— Kane County sees huge spike in child abuse, neglect cases: "Numbers are so high that leading members of the county’s court system asked the county board Tuesday to help them build a new courtroom in the juvenile justice center to better address the demand,” reports the Daily Herald’s James Fuller.
— Labor allies target ‘at-will’ employment rules: "Groups support state legislation that would ban an employer from firing someone without just cause,” by the Sun-Times’ David Roeder.
— Lawmakers weigh DCFS budget, future of department: "Many state agencies will see post-pandemic budget cuts, but the Illinois Department of Children and Family Services (DCFS) isn’t one of them. DCFS is one of the few that will see a budget boost — over $100 million,” by WICS’ Jordan Elder.
Cuomo signs bill legalizing adult-use, recreational marijuana in N.Y.: "New York officially joins 16 other states, including ILLINOIS, New Jersey and Massachusetts, that have embraced full legalization. More than two-thirds of the northeast’s 56 million residents will live in states that have legalized recreational cannabis, ramping up pressure on Washington, D.C., to ease federal restrictions on the drug,” by POLITICO’s Shannon Young.
— ‘Lord of the Flies’ factionalism now plaguing Trumpland, by POLITICO’s Meridith McGraw and Gabby Orr
— White House knew more than a week ago of J&J contractor vaccine-supply problems, by POLITICO’s Erin Banco, Sarah Owermohle and Rachel Roubein
— Pence reemerges, lays groundwork for 2024 run, by Theo Associated Press
— Carl Gutierrez has joined the Pritzker administration as legislative liaison for the Department of Financial and Professional Regulation. He had been a speechwriter for Chicago Mayor Lori Lightfoot.
— Michael Cassidy is opening his own firm, Zephyr Government Strategies. Cassidy is a 13-year veteran at McGuireWoods Consulting, working on the state government relations group out of the Chicago, Springfield and Washington offices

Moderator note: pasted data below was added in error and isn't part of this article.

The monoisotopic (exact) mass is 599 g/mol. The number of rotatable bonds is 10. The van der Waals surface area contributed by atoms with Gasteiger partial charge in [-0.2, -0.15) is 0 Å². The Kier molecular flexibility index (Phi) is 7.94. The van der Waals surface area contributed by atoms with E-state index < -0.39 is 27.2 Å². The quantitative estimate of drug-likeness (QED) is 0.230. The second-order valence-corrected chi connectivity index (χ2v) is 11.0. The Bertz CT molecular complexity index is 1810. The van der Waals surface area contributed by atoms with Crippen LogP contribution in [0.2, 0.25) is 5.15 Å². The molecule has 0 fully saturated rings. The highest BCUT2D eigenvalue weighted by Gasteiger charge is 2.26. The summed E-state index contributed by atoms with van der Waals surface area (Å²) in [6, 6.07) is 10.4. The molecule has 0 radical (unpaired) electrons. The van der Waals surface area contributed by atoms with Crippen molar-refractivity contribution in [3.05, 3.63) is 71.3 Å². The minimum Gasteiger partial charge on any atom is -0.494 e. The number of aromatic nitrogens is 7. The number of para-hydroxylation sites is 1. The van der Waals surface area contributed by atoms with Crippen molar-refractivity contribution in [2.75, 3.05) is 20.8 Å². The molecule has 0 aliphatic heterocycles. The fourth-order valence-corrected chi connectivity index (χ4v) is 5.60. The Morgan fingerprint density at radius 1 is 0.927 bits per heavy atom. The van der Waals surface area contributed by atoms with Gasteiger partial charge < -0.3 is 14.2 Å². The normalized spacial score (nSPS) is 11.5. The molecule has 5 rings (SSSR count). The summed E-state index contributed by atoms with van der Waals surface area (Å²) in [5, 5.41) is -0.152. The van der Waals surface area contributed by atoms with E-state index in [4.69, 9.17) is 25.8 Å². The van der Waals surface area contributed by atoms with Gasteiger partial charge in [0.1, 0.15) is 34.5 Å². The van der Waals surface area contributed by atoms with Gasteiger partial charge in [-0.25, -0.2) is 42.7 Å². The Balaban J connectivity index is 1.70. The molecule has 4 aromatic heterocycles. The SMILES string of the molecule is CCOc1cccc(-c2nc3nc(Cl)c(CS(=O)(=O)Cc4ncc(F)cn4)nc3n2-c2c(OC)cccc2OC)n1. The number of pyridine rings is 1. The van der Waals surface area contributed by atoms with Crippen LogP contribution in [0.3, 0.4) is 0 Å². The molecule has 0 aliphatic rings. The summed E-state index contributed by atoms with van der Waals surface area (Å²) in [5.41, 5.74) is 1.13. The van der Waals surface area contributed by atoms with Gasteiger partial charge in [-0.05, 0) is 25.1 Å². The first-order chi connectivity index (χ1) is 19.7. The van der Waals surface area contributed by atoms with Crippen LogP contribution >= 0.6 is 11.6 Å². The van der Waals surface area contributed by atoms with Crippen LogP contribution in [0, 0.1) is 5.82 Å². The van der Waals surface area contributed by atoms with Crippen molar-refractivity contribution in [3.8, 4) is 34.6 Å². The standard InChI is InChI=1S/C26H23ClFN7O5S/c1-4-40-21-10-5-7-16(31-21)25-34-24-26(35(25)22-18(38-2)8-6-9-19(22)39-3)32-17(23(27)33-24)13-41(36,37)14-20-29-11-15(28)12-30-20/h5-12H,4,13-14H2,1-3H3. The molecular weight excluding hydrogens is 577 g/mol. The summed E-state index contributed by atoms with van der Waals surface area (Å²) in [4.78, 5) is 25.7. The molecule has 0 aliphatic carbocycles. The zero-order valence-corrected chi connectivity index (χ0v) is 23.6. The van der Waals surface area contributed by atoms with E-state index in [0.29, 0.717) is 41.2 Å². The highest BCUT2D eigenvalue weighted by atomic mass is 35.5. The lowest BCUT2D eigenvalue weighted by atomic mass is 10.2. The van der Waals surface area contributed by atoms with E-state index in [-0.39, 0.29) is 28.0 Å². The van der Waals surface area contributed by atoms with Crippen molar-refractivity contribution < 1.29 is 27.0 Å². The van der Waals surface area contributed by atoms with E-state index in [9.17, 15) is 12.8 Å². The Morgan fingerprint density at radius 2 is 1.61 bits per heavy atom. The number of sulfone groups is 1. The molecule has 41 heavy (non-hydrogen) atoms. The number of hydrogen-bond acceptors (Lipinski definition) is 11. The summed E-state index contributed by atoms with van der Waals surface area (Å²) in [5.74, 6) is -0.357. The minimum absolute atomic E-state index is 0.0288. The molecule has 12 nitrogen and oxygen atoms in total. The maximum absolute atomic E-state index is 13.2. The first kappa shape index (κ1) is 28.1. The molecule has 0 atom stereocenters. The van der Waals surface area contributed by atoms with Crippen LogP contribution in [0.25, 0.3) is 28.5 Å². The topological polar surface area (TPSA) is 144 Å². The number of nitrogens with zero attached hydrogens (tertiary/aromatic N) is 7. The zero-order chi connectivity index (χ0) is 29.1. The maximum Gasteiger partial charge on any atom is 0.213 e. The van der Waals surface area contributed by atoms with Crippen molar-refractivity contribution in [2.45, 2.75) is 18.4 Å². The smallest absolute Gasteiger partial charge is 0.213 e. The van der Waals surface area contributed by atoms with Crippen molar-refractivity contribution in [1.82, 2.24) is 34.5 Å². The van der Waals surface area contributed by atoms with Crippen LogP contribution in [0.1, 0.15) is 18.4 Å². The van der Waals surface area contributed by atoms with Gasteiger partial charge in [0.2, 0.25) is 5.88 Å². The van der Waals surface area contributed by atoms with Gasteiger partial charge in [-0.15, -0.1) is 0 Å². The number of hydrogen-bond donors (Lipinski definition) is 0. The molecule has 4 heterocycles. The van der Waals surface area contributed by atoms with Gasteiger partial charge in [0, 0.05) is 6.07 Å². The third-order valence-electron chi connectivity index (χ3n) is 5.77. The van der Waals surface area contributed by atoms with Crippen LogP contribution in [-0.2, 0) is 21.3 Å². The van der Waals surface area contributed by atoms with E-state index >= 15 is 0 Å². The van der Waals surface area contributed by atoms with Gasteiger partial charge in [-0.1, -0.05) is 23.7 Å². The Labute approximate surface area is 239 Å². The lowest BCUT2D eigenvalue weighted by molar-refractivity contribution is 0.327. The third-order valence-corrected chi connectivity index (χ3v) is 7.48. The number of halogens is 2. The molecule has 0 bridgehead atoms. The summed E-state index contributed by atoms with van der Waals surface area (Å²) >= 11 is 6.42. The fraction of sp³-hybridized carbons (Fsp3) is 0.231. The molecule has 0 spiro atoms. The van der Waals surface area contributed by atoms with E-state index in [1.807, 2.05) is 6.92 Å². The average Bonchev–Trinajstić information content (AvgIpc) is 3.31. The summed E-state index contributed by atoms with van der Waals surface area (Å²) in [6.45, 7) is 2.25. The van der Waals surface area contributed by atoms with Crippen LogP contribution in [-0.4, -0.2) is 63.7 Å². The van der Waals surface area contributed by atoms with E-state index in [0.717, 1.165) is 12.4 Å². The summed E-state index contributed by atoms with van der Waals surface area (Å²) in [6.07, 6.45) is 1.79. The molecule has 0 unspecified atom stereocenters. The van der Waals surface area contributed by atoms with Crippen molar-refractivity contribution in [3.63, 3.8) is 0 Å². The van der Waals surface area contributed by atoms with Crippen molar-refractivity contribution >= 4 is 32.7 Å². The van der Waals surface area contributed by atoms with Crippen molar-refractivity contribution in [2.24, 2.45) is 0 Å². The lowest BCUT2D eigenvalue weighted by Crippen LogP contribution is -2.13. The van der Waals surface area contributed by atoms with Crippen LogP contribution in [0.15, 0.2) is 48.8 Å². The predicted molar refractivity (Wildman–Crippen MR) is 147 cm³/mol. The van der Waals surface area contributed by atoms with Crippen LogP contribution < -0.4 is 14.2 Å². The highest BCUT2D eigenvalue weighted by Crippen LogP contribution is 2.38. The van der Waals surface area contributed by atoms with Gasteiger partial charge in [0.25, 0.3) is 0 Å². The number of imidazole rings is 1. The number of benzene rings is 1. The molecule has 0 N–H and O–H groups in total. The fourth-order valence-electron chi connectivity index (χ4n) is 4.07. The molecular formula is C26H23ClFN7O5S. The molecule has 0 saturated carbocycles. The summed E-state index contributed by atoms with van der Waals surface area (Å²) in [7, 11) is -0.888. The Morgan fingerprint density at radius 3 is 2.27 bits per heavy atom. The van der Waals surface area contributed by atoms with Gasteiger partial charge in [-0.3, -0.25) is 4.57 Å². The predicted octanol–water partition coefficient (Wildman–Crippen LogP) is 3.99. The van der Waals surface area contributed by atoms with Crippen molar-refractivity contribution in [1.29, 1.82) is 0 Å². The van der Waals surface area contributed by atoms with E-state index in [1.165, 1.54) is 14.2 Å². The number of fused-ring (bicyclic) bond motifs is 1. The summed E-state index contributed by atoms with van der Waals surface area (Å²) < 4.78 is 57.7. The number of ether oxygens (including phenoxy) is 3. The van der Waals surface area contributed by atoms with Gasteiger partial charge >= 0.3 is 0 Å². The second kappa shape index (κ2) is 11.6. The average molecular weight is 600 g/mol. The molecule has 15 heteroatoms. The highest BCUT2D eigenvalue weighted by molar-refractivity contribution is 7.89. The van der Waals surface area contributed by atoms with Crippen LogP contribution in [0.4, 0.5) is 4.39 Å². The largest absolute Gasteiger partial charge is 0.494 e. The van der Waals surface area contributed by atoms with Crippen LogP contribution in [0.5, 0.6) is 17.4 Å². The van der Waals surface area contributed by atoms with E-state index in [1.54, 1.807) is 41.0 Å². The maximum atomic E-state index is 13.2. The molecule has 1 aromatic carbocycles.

— Deborah Hagan is retiring from the Illinois Department of Financial and Professional Regulation. The agency issued a statement thanking her for leading “several historic accomplishments” within the department as well as “improvements to the professional licensing process in Illinois and more consumer protections for its residents.”
— Today at noon: The state House Redistricting Committee meets to discuss the upcoming drawing of legislative and congressional maps. Here’s a full list of additional meetings.
WEDNESDAY’s ANSWER: Congrats to Janet Mathis, CEO of The Development Consortium in Northern Illinois, and Union County Democrat Leo Driscoll for correctly answering that state Rep. Brad Halbrook, R-Shelbyville, has repeatedly introduced legislation to separate Chicago from Illinois — but to no avail. FYI: lawmakers in California, New York and Washington have introduced similar bills in those states.
TODAY’s QUESTION: What was the name of the steamboat involved in a landmark case handled by Abraham Lincoln? Email to [email protected].
MWRD Commissioner Cam Davis, Klarna’s Head of Strategy Natalia Brzezinski, Tennessee Sen. Bill Haterty’s Senior Comms Adviser Julia Hahn, former American Airlines exec Bill Hood and Tempus Inc.’s Senior Manager of Customer Experience Caity Moran.
April 1, 2021 at 07:35AM